Live Poetry: Why You Should Try It, And Where To Hear It

M@
By M@ Last edited 112 months ago
Live Poetry: Why You Should Try It, And Where To Hear It

poetryalrobertson.jpg

Al Robertson explores the capital's live poetry scene and offers tips on where to get started.

These days, we tend to think of a poem as being words written down, rather than spoken or sung. That's a real shame, because it stops poetry from moving - and thrilling - as many people as it could, and it makes it far too easy to miss London's really rather wonderful live poetry scene.

Live poetry isn't just a modern thing; In fact, for most of its life poetry has been a performance art, not a written one. The Ancient Greeks (and after them the Romans) divided poetry into three types; lyric, epic and dramatic. Lyric poetry was accompanied by the lyre, hence the name; epics would be recited over several evenings to enthralled listeners, while for centuries audiences packed out amphitheatres to see the latest verse dramas.

As Classical times came to an end and the Middle Ages began, poetry was still all about performance. Across the world, words were set to music, or chanted; European courts bustled with troubadours of various kinds, while verse drama survived both in local mystery plays and more formal courtly masques. And in London, two of our poetry’s great founding fathers were writing with live audiences very much in mind.

Chaucer’s ‘Canterbury Tales’ - profoundly original in their naturalistic characters and plots - were written in part to be read out loud; possibly at court, possibly just to Chaucer’s friends and acquaintances. A couple of centuries later, Shakespeare showed his respect for the fierce intelligence of the London mob with a series of poetic dramas, that - quite apart from their unequalled artistic and commercial success - reinvented the English language for the modern world, live on the stage of the Globe.

But, since Shakespeare, we’ve lost that sense of poetry as performance. Most poetry now is read; most of us run into poems as photocopies at school, or on posters on the tube, or in a book pulled from the shelf to fill a quiet night in. Even people who really love poetry tend not to go and see it live.

And that’s a tragedy, because poetry needs to be heard. Every poem is built on rhythm and rhyme - ‘the best words, in the best order’, to quote Samuel Taylor Coleridge, whose wonderfully hypnotic poem 'Kubla Khan' is a great one to read out loud. Like 'Kubla Khan', most poems only really come to life when those rhythms, and those rhymes, are allowed to sing out in the air.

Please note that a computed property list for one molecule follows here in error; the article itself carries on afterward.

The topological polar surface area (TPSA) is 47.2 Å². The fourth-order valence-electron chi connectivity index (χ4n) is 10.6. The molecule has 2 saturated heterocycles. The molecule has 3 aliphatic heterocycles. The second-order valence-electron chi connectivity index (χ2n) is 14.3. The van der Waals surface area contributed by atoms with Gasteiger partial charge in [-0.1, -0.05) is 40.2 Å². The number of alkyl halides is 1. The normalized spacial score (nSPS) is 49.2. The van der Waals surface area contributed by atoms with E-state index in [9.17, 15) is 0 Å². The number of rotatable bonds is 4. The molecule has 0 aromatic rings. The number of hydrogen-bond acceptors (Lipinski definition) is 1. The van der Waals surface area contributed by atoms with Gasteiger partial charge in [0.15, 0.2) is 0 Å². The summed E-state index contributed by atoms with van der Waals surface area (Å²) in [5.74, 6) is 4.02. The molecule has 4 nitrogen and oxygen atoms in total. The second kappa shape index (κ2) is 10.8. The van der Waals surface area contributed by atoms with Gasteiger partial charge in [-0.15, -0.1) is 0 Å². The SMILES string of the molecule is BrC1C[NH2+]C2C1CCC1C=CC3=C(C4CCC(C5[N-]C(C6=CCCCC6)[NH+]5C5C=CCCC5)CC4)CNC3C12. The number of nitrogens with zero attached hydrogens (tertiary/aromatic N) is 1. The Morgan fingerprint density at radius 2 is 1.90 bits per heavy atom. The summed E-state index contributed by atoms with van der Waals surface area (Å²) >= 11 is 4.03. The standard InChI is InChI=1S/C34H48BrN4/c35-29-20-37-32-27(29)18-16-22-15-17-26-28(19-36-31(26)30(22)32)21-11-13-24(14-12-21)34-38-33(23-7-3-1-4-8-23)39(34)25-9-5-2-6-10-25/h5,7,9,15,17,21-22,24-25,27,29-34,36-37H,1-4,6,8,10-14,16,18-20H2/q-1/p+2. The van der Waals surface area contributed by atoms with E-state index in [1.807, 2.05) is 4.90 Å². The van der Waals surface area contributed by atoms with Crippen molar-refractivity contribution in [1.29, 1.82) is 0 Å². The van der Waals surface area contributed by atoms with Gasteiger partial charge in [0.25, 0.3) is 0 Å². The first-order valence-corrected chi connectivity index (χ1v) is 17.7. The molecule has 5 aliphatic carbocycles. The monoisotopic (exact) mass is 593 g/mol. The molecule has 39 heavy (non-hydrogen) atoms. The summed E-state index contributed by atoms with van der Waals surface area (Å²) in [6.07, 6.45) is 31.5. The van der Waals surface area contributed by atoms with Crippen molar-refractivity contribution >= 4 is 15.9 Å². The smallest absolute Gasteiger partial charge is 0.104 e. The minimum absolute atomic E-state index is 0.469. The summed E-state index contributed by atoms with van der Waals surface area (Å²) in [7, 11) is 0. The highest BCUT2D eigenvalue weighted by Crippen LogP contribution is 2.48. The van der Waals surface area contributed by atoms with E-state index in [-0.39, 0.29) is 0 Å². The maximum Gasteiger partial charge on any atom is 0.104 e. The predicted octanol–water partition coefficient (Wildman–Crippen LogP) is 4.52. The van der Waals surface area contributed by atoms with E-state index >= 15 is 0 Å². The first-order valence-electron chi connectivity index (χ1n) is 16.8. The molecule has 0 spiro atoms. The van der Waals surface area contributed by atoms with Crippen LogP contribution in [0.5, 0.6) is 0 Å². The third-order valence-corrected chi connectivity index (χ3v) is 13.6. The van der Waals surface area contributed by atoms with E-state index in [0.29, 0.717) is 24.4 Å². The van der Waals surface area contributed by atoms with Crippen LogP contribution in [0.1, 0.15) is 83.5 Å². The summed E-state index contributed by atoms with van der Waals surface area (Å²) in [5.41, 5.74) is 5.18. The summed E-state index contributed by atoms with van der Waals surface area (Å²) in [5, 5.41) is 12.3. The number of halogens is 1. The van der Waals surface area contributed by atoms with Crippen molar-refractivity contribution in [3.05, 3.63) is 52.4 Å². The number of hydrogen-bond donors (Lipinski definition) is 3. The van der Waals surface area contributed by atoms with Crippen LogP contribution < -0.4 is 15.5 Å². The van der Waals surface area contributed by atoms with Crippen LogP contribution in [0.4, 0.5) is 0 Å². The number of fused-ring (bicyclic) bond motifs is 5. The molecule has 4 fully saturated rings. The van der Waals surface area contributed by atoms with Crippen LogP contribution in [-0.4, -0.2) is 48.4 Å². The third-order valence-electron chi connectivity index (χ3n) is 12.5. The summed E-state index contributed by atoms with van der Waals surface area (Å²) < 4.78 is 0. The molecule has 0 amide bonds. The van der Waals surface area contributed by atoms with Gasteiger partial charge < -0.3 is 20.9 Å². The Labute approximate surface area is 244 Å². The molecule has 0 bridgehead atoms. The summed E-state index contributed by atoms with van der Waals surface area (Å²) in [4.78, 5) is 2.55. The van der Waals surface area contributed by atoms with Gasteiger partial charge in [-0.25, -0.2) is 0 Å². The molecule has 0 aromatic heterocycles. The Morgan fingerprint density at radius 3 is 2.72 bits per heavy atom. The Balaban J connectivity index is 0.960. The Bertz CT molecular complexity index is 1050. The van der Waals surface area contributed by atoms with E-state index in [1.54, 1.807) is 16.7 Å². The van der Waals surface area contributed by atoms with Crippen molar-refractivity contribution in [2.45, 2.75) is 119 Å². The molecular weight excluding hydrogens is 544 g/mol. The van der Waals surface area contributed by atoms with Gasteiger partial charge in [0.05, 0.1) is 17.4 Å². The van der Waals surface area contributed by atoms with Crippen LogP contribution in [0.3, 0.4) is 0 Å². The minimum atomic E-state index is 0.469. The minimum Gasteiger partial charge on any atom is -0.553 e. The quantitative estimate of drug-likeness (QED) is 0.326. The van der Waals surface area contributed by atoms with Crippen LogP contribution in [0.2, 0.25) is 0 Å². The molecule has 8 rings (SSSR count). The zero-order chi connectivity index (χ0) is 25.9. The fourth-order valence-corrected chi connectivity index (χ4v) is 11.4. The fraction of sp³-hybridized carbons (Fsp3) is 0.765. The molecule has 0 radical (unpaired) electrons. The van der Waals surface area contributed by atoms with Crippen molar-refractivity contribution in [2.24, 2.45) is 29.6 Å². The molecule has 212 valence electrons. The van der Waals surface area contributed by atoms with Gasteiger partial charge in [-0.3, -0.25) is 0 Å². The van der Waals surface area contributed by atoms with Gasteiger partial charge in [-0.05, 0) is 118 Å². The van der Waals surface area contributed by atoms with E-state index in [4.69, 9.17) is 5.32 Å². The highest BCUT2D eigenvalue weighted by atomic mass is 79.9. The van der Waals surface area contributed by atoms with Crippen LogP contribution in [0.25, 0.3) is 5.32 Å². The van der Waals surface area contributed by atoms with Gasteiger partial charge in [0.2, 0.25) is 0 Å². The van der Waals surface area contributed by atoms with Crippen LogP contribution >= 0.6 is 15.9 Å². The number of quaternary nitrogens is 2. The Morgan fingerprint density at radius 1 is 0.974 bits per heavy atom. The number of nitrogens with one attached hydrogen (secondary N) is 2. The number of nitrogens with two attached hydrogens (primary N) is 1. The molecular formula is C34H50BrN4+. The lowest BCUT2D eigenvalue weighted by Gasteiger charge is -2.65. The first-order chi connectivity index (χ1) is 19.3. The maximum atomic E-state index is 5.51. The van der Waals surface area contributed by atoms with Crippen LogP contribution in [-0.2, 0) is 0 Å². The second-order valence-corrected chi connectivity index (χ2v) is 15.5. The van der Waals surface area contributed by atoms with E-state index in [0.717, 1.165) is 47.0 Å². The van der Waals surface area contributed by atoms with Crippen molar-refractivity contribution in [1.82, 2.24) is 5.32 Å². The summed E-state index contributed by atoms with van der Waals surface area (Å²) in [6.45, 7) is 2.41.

Fortunately, we live in London, where there’s a lot of live poetry about! It’s surprisingly easy to find; here are some of my favourite poetry nights, venues and organisations:

The Poetry Café, in Betterton Street, just by Covent Garden hosts a wide variety of poetry evenings - their regular 'Poetry Unplugged' open mic nights are always worth checking out. As the official venue of the Poetry Society they also have a small mountain of poetry books and magazines to read, plus much information about poetry events across London.

Apples and Snakes - dedicated to performance poetry, they put on multiple events across London and beyond. And they’ve got Fred D’Aguiar coming up at the Soho Theatre! He’s a superb live performer, and in fact one of the first poets I ever saw read, way back; when I was still at school - I’m booking tickets now.

Poet in the City - relatively new on the scene, they’ve established themselves with some fantastic events at various City venues, with individual poets reading their own work or exploring broader themes through the poetry of others. Their website also has a useful guide to general London poetry events.

And there are many regular events that include poets, even if they aren’t exclusively about poetry; two particularly recommended ones are Book Slam, London’s literary nightclub, which usually has seriously interesting people reading, and The Klinker, which mixes sometimes challenging, sometimes stunning improvised music with irregular performances from some of London’s more experimental poets.

And that’s not even beginning to scratch the surface. There’s so much more out there - check out the Books section of Time Out, for example - but really the best thing to do is to just keep your eyes open, and if something takes your fancy, head on over and check it out!

Al Robertson is a writer and musician and author of the allumination blog. The image shows the author (right) reading with ambient metallers Graan at the Cross Kings in Kings Cross. Image by Heather Lindsley.

Last Updated 02 May 2009